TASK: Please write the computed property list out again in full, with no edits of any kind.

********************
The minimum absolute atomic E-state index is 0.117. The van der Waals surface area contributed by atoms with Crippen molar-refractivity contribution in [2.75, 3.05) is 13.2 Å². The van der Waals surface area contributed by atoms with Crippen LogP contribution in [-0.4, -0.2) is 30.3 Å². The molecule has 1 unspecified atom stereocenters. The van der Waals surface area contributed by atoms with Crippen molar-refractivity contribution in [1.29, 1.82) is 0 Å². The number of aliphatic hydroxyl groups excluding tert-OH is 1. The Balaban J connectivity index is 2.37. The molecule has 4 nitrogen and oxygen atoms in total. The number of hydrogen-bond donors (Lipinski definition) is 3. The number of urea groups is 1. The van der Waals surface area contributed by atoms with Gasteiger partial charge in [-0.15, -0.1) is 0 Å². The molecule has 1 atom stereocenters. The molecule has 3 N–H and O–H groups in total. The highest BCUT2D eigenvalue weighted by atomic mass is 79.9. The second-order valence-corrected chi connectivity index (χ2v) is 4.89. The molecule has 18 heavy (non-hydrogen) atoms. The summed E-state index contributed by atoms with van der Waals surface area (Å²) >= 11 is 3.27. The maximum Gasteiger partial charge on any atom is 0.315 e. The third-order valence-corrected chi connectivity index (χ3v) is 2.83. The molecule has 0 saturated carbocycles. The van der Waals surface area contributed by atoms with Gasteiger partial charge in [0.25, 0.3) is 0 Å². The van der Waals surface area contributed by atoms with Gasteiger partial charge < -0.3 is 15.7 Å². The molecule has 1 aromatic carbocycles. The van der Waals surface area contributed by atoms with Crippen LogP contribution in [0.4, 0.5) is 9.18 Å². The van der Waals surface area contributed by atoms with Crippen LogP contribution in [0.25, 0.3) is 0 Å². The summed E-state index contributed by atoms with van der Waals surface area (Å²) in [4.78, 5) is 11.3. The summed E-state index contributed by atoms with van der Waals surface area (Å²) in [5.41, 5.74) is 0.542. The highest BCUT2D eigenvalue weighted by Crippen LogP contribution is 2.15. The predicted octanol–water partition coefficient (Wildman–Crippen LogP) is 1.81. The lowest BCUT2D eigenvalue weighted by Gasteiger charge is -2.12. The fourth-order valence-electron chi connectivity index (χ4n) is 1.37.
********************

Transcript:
The minimum absolute atomic E-state index is 0.117. The van der Waals surface area contributed by atoms with Crippen molar-refractivity contribution in [2.75, 3.05) is 13.2 Å². The van der Waals surface area contributed by atoms with Crippen LogP contribution in [-0.4, -0.2) is 30.3 Å². The molecule has 1 unspecified atom stereocenters. The van der Waals surface area contributed by atoms with Crippen molar-refractivity contribution in [1.29, 1.82) is 0 Å². The number of aliphatic hydroxyl groups excluding tert-OH is 1. The Balaban J connectivity index is 2.37. The molecule has 4 nitrogen and oxygen atoms in total. The number of hydrogen-bond donors (Lipinski definition) is 3. The number of urea groups is 1. The van der Waals surface area contributed by atoms with Gasteiger partial charge in [-0.15, -0.1) is 0 Å². The molecule has 1 atom stereocenters. The molecule has 3 N–H and O–H groups in total. The highest BCUT2D eigenvalue weighted by atomic mass is 79.9. The second-order valence-corrected chi connectivity index (χ2v) is 4.89. The molecule has 18 heavy (non-hydrogen) atoms. The summed E-state index contributed by atoms with van der Waals surface area (Å²) >= 11 is 3.27. The maximum Gasteiger partial charge on any atom is 0.315 e. The third-order valence-corrected chi connectivity index (χ3v) is 2.83. The molecule has 0 saturated carbocycles. The van der Waals surface area contributed by atoms with Gasteiger partial charge in [0.25, 0.3) is 0 Å². The van der Waals surface area contributed by atoms with Gasteiger partial charge < -0.3 is 15.7 Å². The molecule has 1 aromatic carbocycles. The van der Waals surface area contributed by atoms with Crippen LogP contribution in [0.4, 0.5) is 9.18 Å². The van der Waals surface area contributed by atoms with Crippen LogP contribution in [0.25, 0.3) is 0 Å². The summed E-state index contributed by atoms with van der Waals surface area (Å²) in [4.78, 5) is 11.3. The summed E-state index contributed by atoms with van der Waals surface area (Å²) in [5.41, 5.74) is 0.542. The highest BCUT2D eigenvalue weighted by Crippen LogP contribution is 2.15. The predicted octanol–water partition coefficient (Wildman–Crippen LogP) is 1.81. The lowest BCUT2D eigenvalue weighted by Gasteiger charge is -2.12. The fourth-order valence-electron chi connectivity index (χ4n) is 1.37.